“Count the cost,” Jesus counseled. Before we enlist in His cause, we are warned it will demand our total allegiance, but we are promised the benefits will infinitely outweigh the costs. I wonder how many of us in America, who claim the name of Christ, have honestly weighed the costs. Perhaps our often insipid discipleship is a result of our hope that if we maybe give a little of our lives to Jesus, we will still reap the reward of the “very great and precious promises” about which the apostle Peter speaks in 2 Peter 1:4.
But this is not the case for my friend, a recent Muslim convert. Having met Christ through a personal prayer encounter after much searching and questioning, he determined to offer his full allegiance to Jesus, knowing what this would cost him and his family. In recent years, he has been stabbed and shot by family members who believe only his death can restore their honor within the Muslim community. He has lost his business and home, been cut off from formerly close friends, bankrupted, and publicly maligned. What keeps him going is his relationship with Jesus Christ, whose glory and love have captivated my friend. The steep costs of following Jesus have been counted, but these costs pale in comparison with the joy of belonging to Him and His Kingdom.
As we shared time together recently, this brother in Christ told me one of his relatives had become a follower of Jesus. She had come to his home in anger to confront him over his conversion and the disgrace it had brought upon the family name. She demanded he return to the fold of Islam and resume the daily practices of their familial religion. Until becoming a Christian, my friend had been an observant Muslim, daily praying the five prescribed prayers 365 days a year, maintaining a halal diet, fasting during Ramadan, and so on. The relative standing before him was committed to the same lifestyle, and pled with him to return. He politely responded that he could not because in all his years as a Muslim, he had never encountered God personally or experienced peace, joy, and love like he does now in his present relationship with Jesus Christ. He would not give up this commitment in order to go back to something lifeless.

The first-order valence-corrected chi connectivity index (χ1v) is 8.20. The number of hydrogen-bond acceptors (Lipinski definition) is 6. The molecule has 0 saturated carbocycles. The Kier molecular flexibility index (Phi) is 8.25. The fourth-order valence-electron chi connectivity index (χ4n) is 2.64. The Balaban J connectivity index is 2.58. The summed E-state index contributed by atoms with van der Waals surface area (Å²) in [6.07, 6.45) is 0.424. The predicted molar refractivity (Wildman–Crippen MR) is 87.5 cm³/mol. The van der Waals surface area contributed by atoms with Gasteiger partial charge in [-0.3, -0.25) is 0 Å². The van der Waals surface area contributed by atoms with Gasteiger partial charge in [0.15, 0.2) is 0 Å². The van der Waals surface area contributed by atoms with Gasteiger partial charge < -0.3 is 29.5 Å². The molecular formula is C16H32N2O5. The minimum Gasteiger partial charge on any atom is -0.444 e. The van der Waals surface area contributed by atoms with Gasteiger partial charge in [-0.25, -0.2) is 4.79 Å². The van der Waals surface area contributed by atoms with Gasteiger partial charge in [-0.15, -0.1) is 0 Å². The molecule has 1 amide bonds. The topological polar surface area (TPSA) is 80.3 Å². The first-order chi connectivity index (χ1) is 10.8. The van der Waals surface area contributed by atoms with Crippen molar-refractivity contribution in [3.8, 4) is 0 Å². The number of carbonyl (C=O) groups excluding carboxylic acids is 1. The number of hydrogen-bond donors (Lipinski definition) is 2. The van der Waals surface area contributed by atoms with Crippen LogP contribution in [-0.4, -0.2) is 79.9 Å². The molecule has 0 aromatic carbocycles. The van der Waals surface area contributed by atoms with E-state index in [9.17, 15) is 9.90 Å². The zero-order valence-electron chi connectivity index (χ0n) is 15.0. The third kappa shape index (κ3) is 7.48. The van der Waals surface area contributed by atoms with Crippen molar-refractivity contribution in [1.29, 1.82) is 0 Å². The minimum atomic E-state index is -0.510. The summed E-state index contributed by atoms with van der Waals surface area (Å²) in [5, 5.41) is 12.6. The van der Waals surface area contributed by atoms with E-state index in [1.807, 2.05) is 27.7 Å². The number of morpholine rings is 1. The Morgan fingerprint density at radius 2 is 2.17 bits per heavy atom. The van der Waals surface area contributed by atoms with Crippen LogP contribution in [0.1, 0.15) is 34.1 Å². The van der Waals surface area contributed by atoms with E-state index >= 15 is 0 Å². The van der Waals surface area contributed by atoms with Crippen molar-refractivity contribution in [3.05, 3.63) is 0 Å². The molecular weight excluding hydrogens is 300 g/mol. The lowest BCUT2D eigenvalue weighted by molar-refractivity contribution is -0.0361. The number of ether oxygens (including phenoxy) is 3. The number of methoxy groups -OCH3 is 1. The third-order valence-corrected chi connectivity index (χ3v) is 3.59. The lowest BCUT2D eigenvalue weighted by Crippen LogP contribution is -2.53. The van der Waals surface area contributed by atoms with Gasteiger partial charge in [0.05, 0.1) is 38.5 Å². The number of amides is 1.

She was enraged by his refusal, even more by his request that she do him a favor. After she finished her last ritual prayer for the day, he asked her to take some time when she got into bed and was alone in her thoughts to say a prayer to Jesus, asking Him to show her whatever He wished to about Himself. Deeply aggravated, she left him that afternoon, declaring she would never do any such thing.
“I did what you told me. I prayed to Jesus. He filled me with His love.”
Sometimes I wondered if I have lost my first love for Jesus. When I first fell in love with Jesus, I remember that heart and mindset where Christ’s glory and purposes were always on my mind, where I just couldn’t wait to tell others about the wonders of life in Him, where I yearned to introduce others to Him, and experience the doubled joy of seeing the unloved come to discover they were beloved by God. My heart needs constant renovation.
There’s one thing I do know: Jesus Christ is best communicated by those who are awash in His love and are eager to carry out His will. What is true on an individual level must also be true for groups of believers—even denominations. Exhortations, programs, strategies, and analyses all have their place, but without a transformative encounter with the living, resurrected Lord, they serve merely as ICU efforts on a corpse.
May we, as a denomination, not forget our first Love. And may we nurture the hearts of newly converted believers and veteran disciples who have counted the cost and discovered that nothing compares with “the surpassing worth of knowing Christ Jesus [our] Lord” (Phil 3:8).